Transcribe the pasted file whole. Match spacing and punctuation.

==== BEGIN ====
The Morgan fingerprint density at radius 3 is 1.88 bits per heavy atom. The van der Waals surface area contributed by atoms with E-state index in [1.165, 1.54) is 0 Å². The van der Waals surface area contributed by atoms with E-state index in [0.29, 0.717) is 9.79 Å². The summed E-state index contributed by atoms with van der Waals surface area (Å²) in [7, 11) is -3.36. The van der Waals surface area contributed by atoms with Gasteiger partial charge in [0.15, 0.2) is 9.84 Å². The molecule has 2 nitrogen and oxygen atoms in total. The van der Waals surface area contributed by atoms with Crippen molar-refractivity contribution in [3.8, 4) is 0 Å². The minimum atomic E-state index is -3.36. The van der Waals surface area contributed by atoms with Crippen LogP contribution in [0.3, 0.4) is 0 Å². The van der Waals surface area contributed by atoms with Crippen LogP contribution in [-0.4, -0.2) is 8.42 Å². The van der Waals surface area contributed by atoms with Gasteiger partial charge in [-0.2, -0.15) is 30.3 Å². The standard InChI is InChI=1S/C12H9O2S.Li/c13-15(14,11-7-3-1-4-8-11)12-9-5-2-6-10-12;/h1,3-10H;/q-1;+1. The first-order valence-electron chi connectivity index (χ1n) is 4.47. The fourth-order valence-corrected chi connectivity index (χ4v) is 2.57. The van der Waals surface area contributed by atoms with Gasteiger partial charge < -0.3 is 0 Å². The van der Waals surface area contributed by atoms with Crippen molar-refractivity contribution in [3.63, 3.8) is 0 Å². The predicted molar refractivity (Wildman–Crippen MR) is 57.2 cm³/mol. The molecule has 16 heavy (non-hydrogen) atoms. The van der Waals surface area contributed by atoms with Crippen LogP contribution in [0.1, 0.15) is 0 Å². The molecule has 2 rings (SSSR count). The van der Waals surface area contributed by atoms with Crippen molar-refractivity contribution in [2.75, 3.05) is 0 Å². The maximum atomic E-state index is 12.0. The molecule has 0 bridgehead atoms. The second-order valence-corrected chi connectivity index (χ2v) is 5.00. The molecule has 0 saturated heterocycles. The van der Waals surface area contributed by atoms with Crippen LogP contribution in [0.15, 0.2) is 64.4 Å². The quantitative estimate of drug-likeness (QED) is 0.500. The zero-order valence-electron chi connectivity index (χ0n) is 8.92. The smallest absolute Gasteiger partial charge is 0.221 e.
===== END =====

The Morgan fingerprint density at radius 3 is 1.88 bits per heavy atom. The van der Waals surface area contributed by atoms with E-state index in [1.165, 1.54) is 0 Å². The van der Waals surface area contributed by atoms with E-state index in [0.29, 0.717) is 9.79 Å². The summed E-state index contributed by atoms with van der Waals surface area (Å²) in [7, 11) is -3.36. The van der Waals surface area contributed by atoms with Gasteiger partial charge in [0.15, 0.2) is 9.84 Å². The molecule has 2 nitrogen and oxygen atoms in total. The van der Waals surface area contributed by atoms with Crippen molar-refractivity contribution in [3.8, 4) is 0 Å². The minimum atomic E-state index is -3.36. The van der Waals surface area contributed by atoms with Crippen LogP contribution in [0.3, 0.4) is 0 Å². The van der Waals surface area contributed by atoms with Crippen LogP contribution in [-0.4, -0.2) is 8.42 Å². The van der Waals surface area contributed by atoms with Gasteiger partial charge in [-0.2, -0.15) is 30.3 Å². The standard InChI is InChI=1S/C12H9O2S.Li/c13-15(14,11-7-3-1-4-8-11)12-9-5-2-6-10-12;/h1,3-10H;/q-1;+1. The first-order valence-electron chi connectivity index (χ1n) is 4.47. The fourth-order valence-corrected chi connectivity index (χ4v) is 2.57. The van der Waals surface area contributed by atoms with Gasteiger partial charge < -0.3 is 0 Å². The van der Waals surface area contributed by atoms with Crippen molar-refractivity contribution in [3.63, 3.8) is 0 Å². The predicted molar refractivity (Wildman–Crippen MR) is 57.2 cm³/mol. The molecule has 16 heavy (non-hydrogen) atoms. The van der Waals surface area contributed by atoms with Crippen LogP contribution in [0.1, 0.15) is 0 Å². The molecule has 2 rings (SSSR count). The van der Waals surface area contributed by atoms with Crippen molar-refractivity contribution in [2.75, 3.05) is 0 Å². The maximum atomic E-state index is 12.0. The molecule has 0 bridgehead atoms. The second-order valence-corrected chi connectivity index (χ2v) is 5.00. The molecule has 0 saturated heterocycles. The van der Waals surface area contributed by atoms with Crippen LogP contribution in [0.15, 0.2) is 64.4 Å². The quantitative estimate of drug-likeness (QED) is 0.500. The zero-order valence-electron chi connectivity index (χ0n) is 8.92. The smallest absolute Gasteiger partial charge is 0.221 e.